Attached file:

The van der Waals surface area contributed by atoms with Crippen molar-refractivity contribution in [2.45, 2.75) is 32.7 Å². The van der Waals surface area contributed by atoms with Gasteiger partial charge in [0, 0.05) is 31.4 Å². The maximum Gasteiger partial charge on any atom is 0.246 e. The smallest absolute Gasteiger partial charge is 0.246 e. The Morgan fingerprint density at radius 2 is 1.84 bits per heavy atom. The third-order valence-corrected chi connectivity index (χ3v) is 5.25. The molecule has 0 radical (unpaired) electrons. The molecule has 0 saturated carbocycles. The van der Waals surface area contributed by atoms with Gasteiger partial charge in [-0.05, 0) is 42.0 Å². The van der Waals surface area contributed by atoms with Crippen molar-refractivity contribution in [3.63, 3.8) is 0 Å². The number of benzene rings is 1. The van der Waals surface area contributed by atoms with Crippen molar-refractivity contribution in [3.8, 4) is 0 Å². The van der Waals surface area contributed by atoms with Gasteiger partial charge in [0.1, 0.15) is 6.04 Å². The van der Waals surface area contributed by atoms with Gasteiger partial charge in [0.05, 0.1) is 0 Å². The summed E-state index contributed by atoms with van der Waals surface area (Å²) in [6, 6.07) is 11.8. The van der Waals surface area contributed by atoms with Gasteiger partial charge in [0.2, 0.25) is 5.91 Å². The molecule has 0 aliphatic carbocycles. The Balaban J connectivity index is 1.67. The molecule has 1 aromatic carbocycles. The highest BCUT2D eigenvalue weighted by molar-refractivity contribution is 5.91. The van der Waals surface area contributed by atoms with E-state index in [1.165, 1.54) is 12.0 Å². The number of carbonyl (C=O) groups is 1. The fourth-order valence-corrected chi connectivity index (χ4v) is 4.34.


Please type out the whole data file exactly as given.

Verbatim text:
The van der Waals surface area contributed by atoms with Crippen molar-refractivity contribution in [2.45, 2.75) is 32.7 Å². The van der Waals surface area contributed by atoms with Gasteiger partial charge in [0, 0.05) is 31.4 Å². The maximum Gasteiger partial charge on any atom is 0.246 e. The smallest absolute Gasteiger partial charge is 0.246 e. The Morgan fingerprint density at radius 2 is 1.84 bits per heavy atom. The third-order valence-corrected chi connectivity index (χ3v) is 5.25. The molecule has 0 radical (unpaired) electrons. The molecule has 0 saturated carbocycles. The van der Waals surface area contributed by atoms with Gasteiger partial charge in [-0.05, 0) is 42.0 Å². The van der Waals surface area contributed by atoms with Crippen molar-refractivity contribution in [3.63, 3.8) is 0 Å². The number of benzene rings is 1. The van der Waals surface area contributed by atoms with Crippen molar-refractivity contribution in [3.8, 4) is 0 Å². The van der Waals surface area contributed by atoms with Gasteiger partial charge in [0.1, 0.15) is 6.04 Å². The van der Waals surface area contributed by atoms with Gasteiger partial charge in [0.05, 0.1) is 0 Å². The summed E-state index contributed by atoms with van der Waals surface area (Å²) in [6, 6.07) is 11.8. The van der Waals surface area contributed by atoms with Gasteiger partial charge in [0.2, 0.25) is 5.91 Å². The molecule has 0 aliphatic carbocycles. The Balaban J connectivity index is 1.67. The molecule has 1 aromatic carbocycles. The highest BCUT2D eigenvalue weighted by molar-refractivity contribution is 5.91. The van der Waals surface area contributed by atoms with E-state index in [1.165, 1.54) is 12.0 Å². The number of carbonyl (C=O) groups is 1. The fourth-order valence-corrected chi connectivity index (χ4v) is 4.34.